Our History

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South Bay Clean Power is a community led initiative to establish a regional CCA in LA County comprised of South Bay and Westside cities. 

South Bay Clean Power started as an ad hoc effort, led by Joe Galliani, of South Bay Los Angeles 350, who presented the initiative to 20 cities, 13 of which passed resolutions to participate in a feasibility study.

Those cities are Hermosa Beach, Manhattan Beach, Santa Monica, Torrance, Carson, Redondo Beach, Lomita, Palos Verdes Estates, Rancho Palos Verdes, Rolling Hills Estates, Culver City, West Hollywood, Malibu, and Beverly Hills.

A Working Group started in the spring of 2014 gradually grew to include city staff members, environmental organization leaders, labor representatives, business stakeholders, community organization leaders, and public power experts. This group developed the goals and objectives and gained support for them.  

By November of 2014 the group held its first multi-city outreach event to educate elected representatives, staff and stakeholders:

Partnership with Labor

IBEWNECA logo2.pngOne of the most unique aspects of the SBCP Working Group was their outreach and recruitment of the IBEW Local 11 and Los Angeles NECA to become an integral part of their effort and help design and create the kind of CCA that not only delivers the maximum greenhouse gas emission reductions but also delivers the local community economic and workforce development – the jobs, the community benefit agreements, the local job training and local hiring, and the apprenticeship programs – that all come with the necessary Distributed Energy Resources build out we’ll need to reach 100% renewables and to electrify transportation.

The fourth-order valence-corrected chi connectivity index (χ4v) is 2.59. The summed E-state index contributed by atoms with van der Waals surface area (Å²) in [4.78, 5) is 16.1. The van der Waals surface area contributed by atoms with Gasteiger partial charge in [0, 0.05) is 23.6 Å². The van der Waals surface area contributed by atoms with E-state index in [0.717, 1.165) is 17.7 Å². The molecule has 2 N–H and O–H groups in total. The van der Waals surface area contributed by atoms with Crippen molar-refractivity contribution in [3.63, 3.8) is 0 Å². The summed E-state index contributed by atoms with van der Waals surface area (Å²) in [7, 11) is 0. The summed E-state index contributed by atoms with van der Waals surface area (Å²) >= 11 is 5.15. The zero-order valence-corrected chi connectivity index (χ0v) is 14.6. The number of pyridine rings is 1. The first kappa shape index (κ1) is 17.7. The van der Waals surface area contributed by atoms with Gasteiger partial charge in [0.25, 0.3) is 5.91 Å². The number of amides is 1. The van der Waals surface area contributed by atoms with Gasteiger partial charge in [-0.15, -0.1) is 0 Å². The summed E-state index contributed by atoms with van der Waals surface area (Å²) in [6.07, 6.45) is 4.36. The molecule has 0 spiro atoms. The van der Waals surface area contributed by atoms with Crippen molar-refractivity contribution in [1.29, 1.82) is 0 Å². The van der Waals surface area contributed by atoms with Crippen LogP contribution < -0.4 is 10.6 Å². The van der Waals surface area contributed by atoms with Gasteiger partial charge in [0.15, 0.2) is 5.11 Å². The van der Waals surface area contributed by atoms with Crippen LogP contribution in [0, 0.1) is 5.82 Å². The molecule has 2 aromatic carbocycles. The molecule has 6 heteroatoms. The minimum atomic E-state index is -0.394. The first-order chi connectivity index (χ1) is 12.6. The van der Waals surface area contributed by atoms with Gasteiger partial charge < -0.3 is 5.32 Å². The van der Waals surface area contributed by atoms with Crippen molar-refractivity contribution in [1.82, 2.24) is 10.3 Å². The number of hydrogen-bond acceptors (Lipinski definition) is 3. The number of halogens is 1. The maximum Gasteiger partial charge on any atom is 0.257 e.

Los Angeles County Engagement 

Seal_of_Los_Angeles_County,_California.svgIn the Spring of 2015 SBCP successfully lobbied LA County to fund the CCA feasibility study and worked for a year thereafter as part of the LA County CCA Task Force.

LA County delivered their feasibility study in August of 2016 which they published as a business plan.

SBCP had many criticisms of the plan which did not include the commitments to our joint goals and objectives and especially did not provide a viable pathway for a distributed energy resources buildout, made no commitment to reaching 100% renewable, had no emphasis on economic or workforce development and provided for an unmanageable governing model with an all-up JPA with a potential for 83 board seats. 


In the fall of 2015 SBCP hired Samuel Golding of Community Choice Partners to develop and produce our own draft JPA and business plan.  The JPA was delivered to cities in November of 2016 and the Business Plan was delivered in February of 2017

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